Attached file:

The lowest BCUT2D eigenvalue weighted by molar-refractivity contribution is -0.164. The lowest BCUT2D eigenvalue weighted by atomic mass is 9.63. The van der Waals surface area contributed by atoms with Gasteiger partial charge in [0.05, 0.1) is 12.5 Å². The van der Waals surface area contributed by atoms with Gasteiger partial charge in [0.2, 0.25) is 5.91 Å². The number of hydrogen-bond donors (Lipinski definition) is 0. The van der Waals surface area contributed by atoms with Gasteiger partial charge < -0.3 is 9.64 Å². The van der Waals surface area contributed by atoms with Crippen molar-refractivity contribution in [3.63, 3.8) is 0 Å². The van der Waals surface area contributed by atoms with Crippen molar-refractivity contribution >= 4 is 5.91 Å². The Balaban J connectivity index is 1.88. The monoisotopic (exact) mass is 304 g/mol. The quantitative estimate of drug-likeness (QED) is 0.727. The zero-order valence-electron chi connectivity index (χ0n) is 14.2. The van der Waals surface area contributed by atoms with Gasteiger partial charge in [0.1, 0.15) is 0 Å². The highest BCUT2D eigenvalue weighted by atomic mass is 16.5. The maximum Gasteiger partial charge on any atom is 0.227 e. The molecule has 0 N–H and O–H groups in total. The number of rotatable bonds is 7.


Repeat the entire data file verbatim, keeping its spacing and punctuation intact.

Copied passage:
The lowest BCUT2D eigenvalue weighted by molar-refractivity contribution is -0.164. The lowest BCUT2D eigenvalue weighted by atomic mass is 9.63. The van der Waals surface area contributed by atoms with Gasteiger partial charge in [0.05, 0.1) is 12.5 Å². The van der Waals surface area contributed by atoms with Gasteiger partial charge in [0.2, 0.25) is 5.91 Å². The number of hydrogen-bond donors (Lipinski definition) is 0. The van der Waals surface area contributed by atoms with Gasteiger partial charge < -0.3 is 9.64 Å². The van der Waals surface area contributed by atoms with Crippen molar-refractivity contribution in [3.63, 3.8) is 0 Å². The van der Waals surface area contributed by atoms with Crippen molar-refractivity contribution >= 4 is 5.91 Å². The Balaban J connectivity index is 1.88. The monoisotopic (exact) mass is 304 g/mol. The quantitative estimate of drug-likeness (QED) is 0.727. The zero-order valence-electron chi connectivity index (χ0n) is 14.2. The van der Waals surface area contributed by atoms with Gasteiger partial charge in [0.1, 0.15) is 0 Å². The highest BCUT2D eigenvalue weighted by atomic mass is 16.5. The maximum Gasteiger partial charge on any atom is 0.227 e. The molecule has 0 N–H and O–H groups in total. The number of rotatable bonds is 7.